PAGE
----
Aim, Ready, Set!

Seth Godin’s blog post this morning, Trying to Please, reminded me of several posts I’ve written about this topic regarding the spaghetti strategy, I mean job search strategy. 

Who is your marketing or your product or your effort trying to please?

A clear target audience is so important!

And that’s precisely why the job board game is so ineffective. Job postings are about trying to make (or remake) yourself into something someone else thinks they want or need. It’s why job postings are fiercely competitive and woefully ineffective.

Trying to be all things to all people is akin to a strategy of aim, ready, set. 

Be clear about your strengths, who needs them, and then focus your search. Less is more might seem counterintuitive, but it is more effective.

The High Cost of Taking the Wrong Position

Brad Remillard, a 25-year executive recruiter, authored a blog post about the high cost of making a bad hire. It is definitely expensive.

It also made me wonder if you, Mr. CFO Search Candidate, have given thought to the high cost of accepting the wrong position. 

Failure is an option

Taking the wrong position or taking the right position at the wrong company is a recipe for failure. A sound reason for making sure you are very clear about what you have to offer and to whom!

That is precisely why I am such a fan of branding. When you understand your authentic value (brand) and the market you serve (target), decision-making is much easier. You attract the “right” opportunities and repel those that are not a good fit.

Sadly, failure …

Sticks like glue, 

And, you have to explain it. 

Do you really want that mess as the lead in under Employment History on your resume? This job market is tough enough without adding a conversation around a bad decision that led to 1) no contributions and/or 2) leaving shortly after you’re hired.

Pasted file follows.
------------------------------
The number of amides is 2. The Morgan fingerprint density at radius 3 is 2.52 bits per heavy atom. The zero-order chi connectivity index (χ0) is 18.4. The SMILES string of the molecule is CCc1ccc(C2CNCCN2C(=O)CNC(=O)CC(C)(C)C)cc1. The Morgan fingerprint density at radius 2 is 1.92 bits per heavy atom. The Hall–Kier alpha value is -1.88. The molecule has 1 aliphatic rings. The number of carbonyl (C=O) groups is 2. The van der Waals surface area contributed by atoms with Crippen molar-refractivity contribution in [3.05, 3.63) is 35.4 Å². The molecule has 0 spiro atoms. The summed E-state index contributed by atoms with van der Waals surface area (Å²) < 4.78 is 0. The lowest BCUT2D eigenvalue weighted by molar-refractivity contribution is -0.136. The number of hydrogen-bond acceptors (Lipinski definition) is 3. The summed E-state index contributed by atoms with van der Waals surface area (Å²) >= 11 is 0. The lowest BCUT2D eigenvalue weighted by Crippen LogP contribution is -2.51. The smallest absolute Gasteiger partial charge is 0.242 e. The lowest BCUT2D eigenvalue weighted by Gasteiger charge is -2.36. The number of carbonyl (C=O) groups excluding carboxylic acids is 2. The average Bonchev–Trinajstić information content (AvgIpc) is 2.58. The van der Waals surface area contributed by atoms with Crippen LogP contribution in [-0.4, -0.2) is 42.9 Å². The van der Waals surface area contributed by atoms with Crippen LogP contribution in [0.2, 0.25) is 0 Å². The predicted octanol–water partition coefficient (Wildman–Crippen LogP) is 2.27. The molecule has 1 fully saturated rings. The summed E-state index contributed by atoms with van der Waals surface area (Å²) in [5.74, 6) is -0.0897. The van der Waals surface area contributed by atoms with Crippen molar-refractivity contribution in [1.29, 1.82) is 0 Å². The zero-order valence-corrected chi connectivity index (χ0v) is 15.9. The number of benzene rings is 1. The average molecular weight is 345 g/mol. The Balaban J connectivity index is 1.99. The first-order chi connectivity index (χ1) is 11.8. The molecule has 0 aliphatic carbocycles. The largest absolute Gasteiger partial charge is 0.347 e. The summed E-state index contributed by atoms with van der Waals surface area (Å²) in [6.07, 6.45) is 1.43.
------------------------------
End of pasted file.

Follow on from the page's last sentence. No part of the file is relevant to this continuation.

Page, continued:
Dissatisfaction leads to job search mode … again

Job searching is not fun. It’s hard work, filled with rejection, undermining confidence, and can even lead to desperation. Desperation can lead to repeating the same cycle of choosing the wrong position and/or the wrong company, again.

Passive candidates who are open to hearing about new opportunities HOLD THE MOST POWER. It may not be right, especially given the current market, but it is true. Making great decisions about where you go and when is a smart, long-term career management strategy.

CFOs – Do You Have a Career Bailout Mentality?

If you answer yes to any of these questions, you might have  a bailout mentality …

–Have you given up control of your career to someone else?

–Job searching is nothing more then the stars aligning and that next position magically appearing at the right time?

–Are you walking around with a sense of entitlement, annoyed or even indignant that no one is noticing how brilliant you are?

–Do you believe you are secure in your position so managing your career isn’t something you think about, ever?

–The investment of a couple hours a week (while I’m unemployed) SHOULD be more then enough time on my search.

Now some of these are obviously said tongue-in-cheek, but the reality is these are some tough times and the squeeze is on for everybody – including the C-suite. Never, seriously, NEVER has it been more important to take back control of your career, rather then leaving it to the whim of others. Those others might be the CEO, shareholders, or board of directors. The moment CFOs don’t deliver on projections, their career is in jeopardy. Maybe not right away, but the foundation has cracked. Better to be prepared and not need to be then to be caught totally unprepared and suddenly find yourself spending 8 hours a day searching for a job.

Your highest value and marketability are while you are still employed. You have the most leverage to get what you want in that next position when you still hold a position of power (employment). You can choose what you want and when you want it, rather then being forced to take what’s offered … if and when it is finally offered. 

You might be the greatest thing since sliced bread (most CFOs don’t get to the top of the ladder if they aren’t) and a company may very well need your help, but without a clear visible presence, a compelling MVP, and positioning as the answer to their problems, they may never see your brilliance. 

Don’t wait to be bailed out … be proactive!